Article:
Given those two things, this equation will compute the Normalized Device Coordinate space position. It should not be called “screenPos;” this value has nothing to do with the screen at this point.

FYI: screen space is the space relative to your monitor. Screen space positions change when you move a window around. Nothing in OpenGL uses screen space, and you’d be hard pressed to actually compute screen space coordinates unless you use windows-system dependent code.

Next:

``````vec4 eyePos = projectionInverse * screenPos;
``````

And this is where your code loses the plot, so to speak.

This (or this for non-Firefox users) is a representation of the transform from eye-space (there, called “camera space”) to window space. Notice that the first step is the multiplication of the eye-space position by the projection matrix.

This means that if you want to invert this operation, then this must be the last step you do. You must first convert your normalized device coordinate (NDC) position (which is what “screenPos” has) into clip-space before you can multiply it by the inverse projection matrix. And that’s where you have your real problem.

The page I linked you to shows how to use gl_FragCoord to reverse-transform gl_FragCoord into eye-space. But gl_FragCoord has 4 components: X, Y, Z and W. The X, Y and Z are the window-space position. The W is the reciprocal of the clip-space W value. Why?

Because the difference between NDC space and clip-space is that W value. You need that W value in order to transform from NDC space to clip-space.

And your problem is that you don’t have it. You have XYZ in NDC space, but without the original clip-space W value, you can’t do anything.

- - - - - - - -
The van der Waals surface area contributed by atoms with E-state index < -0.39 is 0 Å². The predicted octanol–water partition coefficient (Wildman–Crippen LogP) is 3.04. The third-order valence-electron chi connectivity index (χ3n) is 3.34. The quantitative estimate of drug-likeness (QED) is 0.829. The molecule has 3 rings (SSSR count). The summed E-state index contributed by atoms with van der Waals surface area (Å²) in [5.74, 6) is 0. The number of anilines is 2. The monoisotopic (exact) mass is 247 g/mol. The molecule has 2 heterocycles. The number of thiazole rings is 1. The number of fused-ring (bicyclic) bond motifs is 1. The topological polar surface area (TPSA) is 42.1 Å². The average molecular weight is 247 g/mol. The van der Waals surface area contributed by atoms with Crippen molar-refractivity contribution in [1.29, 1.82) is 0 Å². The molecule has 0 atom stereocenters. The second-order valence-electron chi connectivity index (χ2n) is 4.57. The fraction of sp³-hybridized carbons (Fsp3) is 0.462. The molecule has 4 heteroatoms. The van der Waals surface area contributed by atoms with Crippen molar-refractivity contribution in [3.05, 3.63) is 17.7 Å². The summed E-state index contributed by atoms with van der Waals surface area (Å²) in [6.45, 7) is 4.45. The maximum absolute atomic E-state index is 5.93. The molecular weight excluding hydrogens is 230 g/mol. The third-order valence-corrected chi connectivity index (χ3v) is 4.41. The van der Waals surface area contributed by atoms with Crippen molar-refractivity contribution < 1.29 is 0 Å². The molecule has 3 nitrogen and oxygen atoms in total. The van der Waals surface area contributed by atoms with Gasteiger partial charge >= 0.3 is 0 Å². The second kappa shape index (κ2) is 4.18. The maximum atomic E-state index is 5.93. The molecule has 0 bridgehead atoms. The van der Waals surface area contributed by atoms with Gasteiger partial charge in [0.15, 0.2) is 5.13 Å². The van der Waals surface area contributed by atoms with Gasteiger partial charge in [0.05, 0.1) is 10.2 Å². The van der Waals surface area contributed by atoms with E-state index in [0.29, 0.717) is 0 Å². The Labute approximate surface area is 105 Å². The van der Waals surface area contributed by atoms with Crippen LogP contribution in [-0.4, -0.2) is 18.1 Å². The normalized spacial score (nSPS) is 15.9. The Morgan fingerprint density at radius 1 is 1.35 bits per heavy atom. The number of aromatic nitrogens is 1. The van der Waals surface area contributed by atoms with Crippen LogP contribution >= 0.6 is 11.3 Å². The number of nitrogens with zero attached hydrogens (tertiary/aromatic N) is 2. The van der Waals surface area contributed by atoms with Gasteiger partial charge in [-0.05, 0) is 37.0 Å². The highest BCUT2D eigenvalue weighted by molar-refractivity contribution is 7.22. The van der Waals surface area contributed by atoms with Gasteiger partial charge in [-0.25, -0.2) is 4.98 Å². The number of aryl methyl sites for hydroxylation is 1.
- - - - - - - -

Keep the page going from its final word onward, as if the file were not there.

Now, you could take the easy way out and just store it somewhere. But that’s no fun. The correct answer is to compute it based on your projection matrix and the NDC space Z value.

To do this, you need to unravel your projection matrix. I don’t know what your projection matrix is, but let’s assume it is the standard glFrustum/gluPerspective matrix.

The projection matrix computes the clip-space Z (Zclip) by applying this (or this) equation to it. The clip-space W is just the negation of the eye-space Z (Zeye).

And we know that the NDC-space Z (Zndc) is just the Zclip/-Zeye. Well, we need to find Zeye (which is the clip-space W we need), and we have Zndc. One equation, two unknowns.

However, thanks to the above equation, we can express Zclip entirely in terms of Zeye. So if you substitute the equation for Zclip in there, then we can solve for Zeye. You don’t even really need the equation per-se; just pick the values from the (non-inverted) projection matrix. The matrix just stores coefficients. Solve for Zeye, and you’re done.

Once you have Zeye, you know that Wclip is -Zeye. And now that you have Wclip, you can convert the NDC position to clip-space by multiplying it by Wclip. Once there, you can transform the clip-space position through your inverse projection matrix to produce the eye-space position you need.

The last code I have posted does work (at least to some extent): As long as the shadow is visible, it stays at the right spot. That’s more than I had before. The shadow might disappear because of the W problem you have pointed out, but I am not quite convinced that this is the problem. I admit I am not exactly a 3D math wizard though (or I might not have needed to ask for help here).

The artifacts may be caused by accessing the shadow map with coordinates outside of it (i.e. outside of the light’s screen space). I guess the artifacts are a result of the texture being created with GL_CLAMP. This conclusion is the result of the observation that they only appear when the shadow reaches the confines of the light’s frustum.

I called it “colorDepth” because it’s the depth value corresponding to the frame’s color buffer, but thank you for taking your time to point out to me that this was a stupid idea.

Thank you also for explaining me how idiotically misleading the term “screen space” is when I should have used “window space” (btw, doesn’t this thread’s title clearly say that)?